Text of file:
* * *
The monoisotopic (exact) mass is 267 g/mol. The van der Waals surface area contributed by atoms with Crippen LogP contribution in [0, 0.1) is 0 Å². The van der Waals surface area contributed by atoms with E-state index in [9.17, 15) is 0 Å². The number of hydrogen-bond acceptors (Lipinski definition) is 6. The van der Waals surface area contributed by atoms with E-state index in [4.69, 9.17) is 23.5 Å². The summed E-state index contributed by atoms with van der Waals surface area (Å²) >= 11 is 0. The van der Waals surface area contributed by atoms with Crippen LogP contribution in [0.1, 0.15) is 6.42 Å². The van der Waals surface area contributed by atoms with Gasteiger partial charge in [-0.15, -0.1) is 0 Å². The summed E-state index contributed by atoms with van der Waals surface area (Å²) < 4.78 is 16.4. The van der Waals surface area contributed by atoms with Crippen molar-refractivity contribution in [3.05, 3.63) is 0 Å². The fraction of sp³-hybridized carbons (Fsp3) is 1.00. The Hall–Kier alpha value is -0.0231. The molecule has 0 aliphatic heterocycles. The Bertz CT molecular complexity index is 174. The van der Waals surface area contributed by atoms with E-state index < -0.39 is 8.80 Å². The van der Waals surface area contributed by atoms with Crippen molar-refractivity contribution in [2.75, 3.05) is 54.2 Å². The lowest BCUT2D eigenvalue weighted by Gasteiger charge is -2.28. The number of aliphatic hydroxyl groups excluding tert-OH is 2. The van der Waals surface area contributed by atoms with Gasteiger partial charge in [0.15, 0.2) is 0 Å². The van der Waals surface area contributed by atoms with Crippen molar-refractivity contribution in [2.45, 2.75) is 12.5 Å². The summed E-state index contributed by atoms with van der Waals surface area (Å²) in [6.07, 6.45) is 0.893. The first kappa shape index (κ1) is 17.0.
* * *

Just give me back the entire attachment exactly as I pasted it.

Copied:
The monoisotopic (exact) mass is 267 g/mol. The van der Waals surface area contributed by atoms with Crippen LogP contribution in [0, 0.1) is 0 Å². The van der Waals surface area contributed by atoms with E-state index in [9.17, 15) is 0 Å². The number of hydrogen-bond acceptors (Lipinski definition) is 6. The van der Waals surface area contributed by atoms with E-state index in [4.69, 9.17) is 23.5 Å². The summed E-state index contributed by atoms with van der Waals surface area (Å²) >= 11 is 0. The van der Waals surface area contributed by atoms with Crippen LogP contribution in [0.1, 0.15) is 6.42 Å². The van der Waals surface area contributed by atoms with Gasteiger partial charge in [-0.15, -0.1) is 0 Å². The summed E-state index contributed by atoms with van der Waals surface area (Å²) < 4.78 is 16.4. The van der Waals surface area contributed by atoms with Crippen molar-refractivity contribution in [3.05, 3.63) is 0 Å². The fraction of sp³-hybridized carbons (Fsp3) is 1.00. The Hall–Kier alpha value is -0.0231. The molecule has 0 aliphatic heterocycles. The Bertz CT molecular complexity index is 174. The van der Waals surface area contributed by atoms with E-state index < -0.39 is 8.80 Å². The van der Waals surface area contributed by atoms with Crippen molar-refractivity contribution in [2.75, 3.05) is 54.2 Å². The lowest BCUT2D eigenvalue weighted by Gasteiger charge is -2.28. The number of aliphatic hydroxyl groups excluding tert-OH is 2. The van der Waals surface area contributed by atoms with Gasteiger partial charge in [0.15, 0.2) is 0 Å². The van der Waals surface area contributed by atoms with Crippen molar-refractivity contribution in [2.45, 2.75) is 12.5 Å². The summed E-state index contributed by atoms with van der Waals surface area (Å²) in [6.07, 6.45) is 0.893. The first kappa shape index (κ1) is 17.0.